Posted March 2, 2021 by Ry Marcattilio-McCracken

We don’t often get to spend a whole episode diving into the earliest work that communities do to set the foundation for progress in expanding high-quality broadband access down the road, but that’s what we’re talking about today.

This week on the podcast Christopher is joined by Pierrette Renée Dagg, Director of Marketing and Communications for the MERIT Network, and John Egelhaaf, Executive Director of the Southwest Michigan Planning Commission

The two share the history of efforts in Berrien County, Michigan, and how a group of residents and local officials began pursuing better Internet connectivity a few years ago. Pierrette and John share the work that’s gone into the formation of a broadband task force, the identification of avenues and goals, and collaboration with hundreds of community partners along the way.

The story they tell is one of the power of partnerships and outreach groups (like anchor institutions andlibraries, senior centers, HOAs, fraternal orgs, and PTA groups) in contributing to a growing momentum.

This show is 36 minutes long and can be played on this page or via iTunes or the tool of your choice using this feed. You can listen to the interview on this page or visit the Community Broadband Bits page.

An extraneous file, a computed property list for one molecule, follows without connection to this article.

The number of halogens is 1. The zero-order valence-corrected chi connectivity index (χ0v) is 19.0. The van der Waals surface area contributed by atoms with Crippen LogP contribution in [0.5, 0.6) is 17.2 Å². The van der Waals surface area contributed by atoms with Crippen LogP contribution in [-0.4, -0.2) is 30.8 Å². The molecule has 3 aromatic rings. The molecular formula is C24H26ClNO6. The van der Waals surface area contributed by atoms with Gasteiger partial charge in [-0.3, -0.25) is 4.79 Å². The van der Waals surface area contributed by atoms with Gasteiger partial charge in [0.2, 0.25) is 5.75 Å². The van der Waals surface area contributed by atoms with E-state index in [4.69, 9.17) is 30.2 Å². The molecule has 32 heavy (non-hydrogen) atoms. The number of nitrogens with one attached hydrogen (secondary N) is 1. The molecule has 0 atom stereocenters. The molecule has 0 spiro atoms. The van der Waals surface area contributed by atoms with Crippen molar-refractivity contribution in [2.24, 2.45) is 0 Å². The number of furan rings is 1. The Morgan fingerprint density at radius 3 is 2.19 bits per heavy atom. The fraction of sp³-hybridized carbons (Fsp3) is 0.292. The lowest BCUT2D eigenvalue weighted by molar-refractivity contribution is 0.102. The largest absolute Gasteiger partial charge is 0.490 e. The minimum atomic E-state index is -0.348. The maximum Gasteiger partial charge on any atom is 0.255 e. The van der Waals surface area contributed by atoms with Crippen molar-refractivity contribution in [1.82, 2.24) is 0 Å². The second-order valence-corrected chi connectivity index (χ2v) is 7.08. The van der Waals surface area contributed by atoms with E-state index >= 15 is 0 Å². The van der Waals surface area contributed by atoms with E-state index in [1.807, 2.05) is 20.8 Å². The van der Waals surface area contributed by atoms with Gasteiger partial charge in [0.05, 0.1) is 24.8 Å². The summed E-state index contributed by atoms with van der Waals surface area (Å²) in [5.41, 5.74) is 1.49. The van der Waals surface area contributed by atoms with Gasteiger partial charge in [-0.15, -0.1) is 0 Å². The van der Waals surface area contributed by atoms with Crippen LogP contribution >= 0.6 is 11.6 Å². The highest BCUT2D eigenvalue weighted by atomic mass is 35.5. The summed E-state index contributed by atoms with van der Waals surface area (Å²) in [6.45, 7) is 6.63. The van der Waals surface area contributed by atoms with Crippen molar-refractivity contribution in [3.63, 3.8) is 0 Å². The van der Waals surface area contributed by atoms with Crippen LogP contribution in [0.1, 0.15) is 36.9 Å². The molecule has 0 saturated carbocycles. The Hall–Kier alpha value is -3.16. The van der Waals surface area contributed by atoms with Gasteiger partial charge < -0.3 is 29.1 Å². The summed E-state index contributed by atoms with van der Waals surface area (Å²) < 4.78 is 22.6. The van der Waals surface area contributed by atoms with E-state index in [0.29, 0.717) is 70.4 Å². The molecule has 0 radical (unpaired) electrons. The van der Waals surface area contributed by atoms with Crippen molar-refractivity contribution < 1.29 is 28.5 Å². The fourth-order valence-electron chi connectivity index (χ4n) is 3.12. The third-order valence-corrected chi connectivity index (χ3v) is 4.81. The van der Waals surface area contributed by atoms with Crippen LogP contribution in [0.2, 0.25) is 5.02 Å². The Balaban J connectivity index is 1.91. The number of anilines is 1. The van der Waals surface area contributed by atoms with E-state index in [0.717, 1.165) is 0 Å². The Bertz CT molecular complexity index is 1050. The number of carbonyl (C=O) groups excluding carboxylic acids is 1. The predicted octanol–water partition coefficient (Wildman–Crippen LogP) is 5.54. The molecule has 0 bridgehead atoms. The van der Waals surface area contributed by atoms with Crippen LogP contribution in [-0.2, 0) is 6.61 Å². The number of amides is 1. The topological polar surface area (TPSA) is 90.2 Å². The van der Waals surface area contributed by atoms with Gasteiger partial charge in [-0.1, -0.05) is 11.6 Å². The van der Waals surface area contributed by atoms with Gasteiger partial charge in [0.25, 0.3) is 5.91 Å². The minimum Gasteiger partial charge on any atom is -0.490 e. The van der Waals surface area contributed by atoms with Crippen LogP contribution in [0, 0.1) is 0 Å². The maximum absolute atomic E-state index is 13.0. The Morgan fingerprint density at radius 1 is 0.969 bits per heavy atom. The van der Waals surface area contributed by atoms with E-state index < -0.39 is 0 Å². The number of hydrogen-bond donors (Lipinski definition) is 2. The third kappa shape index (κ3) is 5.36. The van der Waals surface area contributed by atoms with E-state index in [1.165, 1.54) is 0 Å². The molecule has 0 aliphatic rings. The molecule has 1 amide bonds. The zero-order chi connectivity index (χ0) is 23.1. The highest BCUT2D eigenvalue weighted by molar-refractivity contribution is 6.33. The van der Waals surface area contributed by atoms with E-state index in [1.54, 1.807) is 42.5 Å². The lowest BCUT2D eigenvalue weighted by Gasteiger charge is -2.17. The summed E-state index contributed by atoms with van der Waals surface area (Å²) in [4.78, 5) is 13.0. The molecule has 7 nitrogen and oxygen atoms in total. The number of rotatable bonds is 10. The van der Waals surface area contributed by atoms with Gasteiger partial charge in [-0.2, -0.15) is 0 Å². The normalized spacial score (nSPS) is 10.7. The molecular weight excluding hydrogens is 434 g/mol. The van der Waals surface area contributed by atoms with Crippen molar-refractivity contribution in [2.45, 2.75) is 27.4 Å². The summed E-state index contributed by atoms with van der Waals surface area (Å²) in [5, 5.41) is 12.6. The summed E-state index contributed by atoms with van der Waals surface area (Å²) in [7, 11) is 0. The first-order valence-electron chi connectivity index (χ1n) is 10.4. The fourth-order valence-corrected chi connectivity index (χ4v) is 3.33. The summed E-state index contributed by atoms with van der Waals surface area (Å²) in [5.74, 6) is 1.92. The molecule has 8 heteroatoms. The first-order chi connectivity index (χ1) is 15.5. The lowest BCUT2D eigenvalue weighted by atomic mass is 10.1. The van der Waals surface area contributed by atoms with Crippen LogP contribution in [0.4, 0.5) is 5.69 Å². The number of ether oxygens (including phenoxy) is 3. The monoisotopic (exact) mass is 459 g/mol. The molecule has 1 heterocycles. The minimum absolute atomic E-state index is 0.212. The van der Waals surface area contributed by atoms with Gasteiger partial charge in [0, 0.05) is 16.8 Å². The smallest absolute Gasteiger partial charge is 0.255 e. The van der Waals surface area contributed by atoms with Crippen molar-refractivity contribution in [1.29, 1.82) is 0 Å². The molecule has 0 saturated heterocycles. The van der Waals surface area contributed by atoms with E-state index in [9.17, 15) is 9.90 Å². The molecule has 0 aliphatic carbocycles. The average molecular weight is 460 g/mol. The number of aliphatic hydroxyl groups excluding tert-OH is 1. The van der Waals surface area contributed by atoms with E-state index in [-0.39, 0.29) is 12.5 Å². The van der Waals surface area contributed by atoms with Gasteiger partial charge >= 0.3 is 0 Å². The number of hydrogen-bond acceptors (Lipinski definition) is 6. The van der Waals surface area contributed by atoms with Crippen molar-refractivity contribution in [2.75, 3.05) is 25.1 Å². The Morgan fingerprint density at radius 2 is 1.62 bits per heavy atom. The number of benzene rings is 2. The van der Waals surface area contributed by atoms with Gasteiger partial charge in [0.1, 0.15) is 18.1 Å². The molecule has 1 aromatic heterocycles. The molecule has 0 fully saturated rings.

Read the transcript here.

We want your feedback and suggestions for the show-please e-mail us or leave a comment below.

Listen to other episodes here or view all episodes ...

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Posted December 8, 2020 by Ry Marcattilio-McCracken

A new project borne out out of the Michigan Moonshot Initiative promises to help thousands of families and students without home Internet access get online. Led by the Merit Network, a coalition of partners (including Toyota, Cisco, the Detroit Public Library, the Washtenaw County Broadband Task Force, and county school districts) is installing Wi-Fi hardware at 50 sites around the southeastern part of the state to bring broadband access to thousands. Nine locations are up and running, with more soon to follow. 

The effort is taking place in the cities of Detroit, Inkster, Flint, as well as Washtenaw County. Toyota and Cisco are providing funds and hardware, and the project takes advantage of the Merit Network’s extensive fiber backbone running throughout the state (4,000 miles in total). Wayne State University is also participating, and inviting students and faculty and staff to participate in a broadband survey. Funds are being dispersed in the form of grants which will go to community organizations to boost existing Wi-Fi networks at schools and other anchor institutions across participating areas.